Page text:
Haiti + 3 more

Humanitarian Implementation Plan (HIP) Caribbean (ECHO/-CR/BUD/2016/91000) Last update: 03/10/15, Version 1

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The activities proposed hereafter are still subject to the adoption of the financing decision ECHO/WWD/BUD/2016/01000

AMOUNT: EUR 11 500 000

The present Humanitarian Implementation Plan (HIP) was prepared on the basis of financing decision ECHO/WWD/BUD/2016/01000 (Worldwide Decision) and the related General Guidelines for Operational Priorities on Humanitarian Aid (Operational Priorities). The purpose of the HIP and its annex is to serve as a communication tool for ECHO's partners and to assist in the preparation of their proposals. The provisions of the Worldwide Decision and the General Conditions of the Agreement with the European Commission shall take precedence over the provisions in this document.


This HIP covers response to humanitarian needs (mainly Haiti) as well as disaster risk reduction (DRR) and resilience (focusing on Haiti, the Dominican Republic and Cuba) in the Caribbean.

The region is highly disaster prone in terms of recurrence of hazards, their severity and scope leading to significant potential for major disasters such as the earthquake in Haiti in 2010. Changes in weather patterns are consistently reported in the region and impact of droughts accumulate over years. Exposure to epidemics is high, with one of the world's worst cholera epidemics in Haiti, affecting several countries in the region as well as regular outbreaks of dengue fever.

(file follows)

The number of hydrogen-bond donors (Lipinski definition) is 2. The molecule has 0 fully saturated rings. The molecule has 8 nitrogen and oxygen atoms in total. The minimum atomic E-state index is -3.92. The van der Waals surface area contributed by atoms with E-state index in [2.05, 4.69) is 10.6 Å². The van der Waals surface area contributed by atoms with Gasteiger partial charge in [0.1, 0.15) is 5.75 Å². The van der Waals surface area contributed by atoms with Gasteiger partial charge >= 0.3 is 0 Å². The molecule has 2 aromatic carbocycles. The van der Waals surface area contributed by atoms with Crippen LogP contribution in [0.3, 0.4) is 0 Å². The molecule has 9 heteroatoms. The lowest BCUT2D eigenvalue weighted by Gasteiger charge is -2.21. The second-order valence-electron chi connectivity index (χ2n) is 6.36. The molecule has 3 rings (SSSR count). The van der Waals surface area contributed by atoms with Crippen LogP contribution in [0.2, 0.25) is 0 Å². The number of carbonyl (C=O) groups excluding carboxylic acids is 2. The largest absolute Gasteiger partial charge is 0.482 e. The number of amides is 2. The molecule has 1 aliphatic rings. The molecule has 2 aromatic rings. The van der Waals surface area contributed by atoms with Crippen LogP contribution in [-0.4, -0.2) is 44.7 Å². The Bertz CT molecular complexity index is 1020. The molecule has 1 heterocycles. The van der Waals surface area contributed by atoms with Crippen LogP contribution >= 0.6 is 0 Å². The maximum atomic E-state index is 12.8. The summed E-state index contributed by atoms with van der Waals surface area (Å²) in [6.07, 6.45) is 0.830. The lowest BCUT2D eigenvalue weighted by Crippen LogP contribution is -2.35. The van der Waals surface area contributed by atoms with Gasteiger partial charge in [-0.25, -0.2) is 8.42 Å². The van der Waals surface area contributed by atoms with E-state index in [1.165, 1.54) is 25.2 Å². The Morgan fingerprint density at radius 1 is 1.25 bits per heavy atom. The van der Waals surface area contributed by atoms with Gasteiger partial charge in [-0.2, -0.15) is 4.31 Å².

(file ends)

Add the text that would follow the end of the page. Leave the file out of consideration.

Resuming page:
ECHO's Integrated Analysis Framework for 2015-16 identifies high humanitarian needs and high vulnerability. Lack of infrastructure and public services1, low social protection, high unemployment, environmental degradation, weak institutions, political instability, widespread corruption, food insecurity and under-nutrition make the population highly vulnerable to shocks and risks.

Almost six years after the devastating earthquake in Haiti, less than 4% of the initial 1.5 million displaced people remain in IDP sites. However, those who remain displaced are the most vulnerable. Food insecurity continues, with an estimated 3 to 3.8 million people affected, of which a million directly affected by the current drought.

For the second half of 2015, the convergence of several potentially destabilizing factors requires close monitoring of the humanitarian situation as it could potentially quickly deteriorate. The drought affecting a tenth of the Haitian population, the migration issue and tensions with Dominican Republic, the cyclonic season, the cholera epidemic, are all risk factors with high disrupting potential if they occur concomitantly.

In July 2015, the number of suspected cholera cases is back to low levels but efforts to control and contain the epidemic need to be sustained.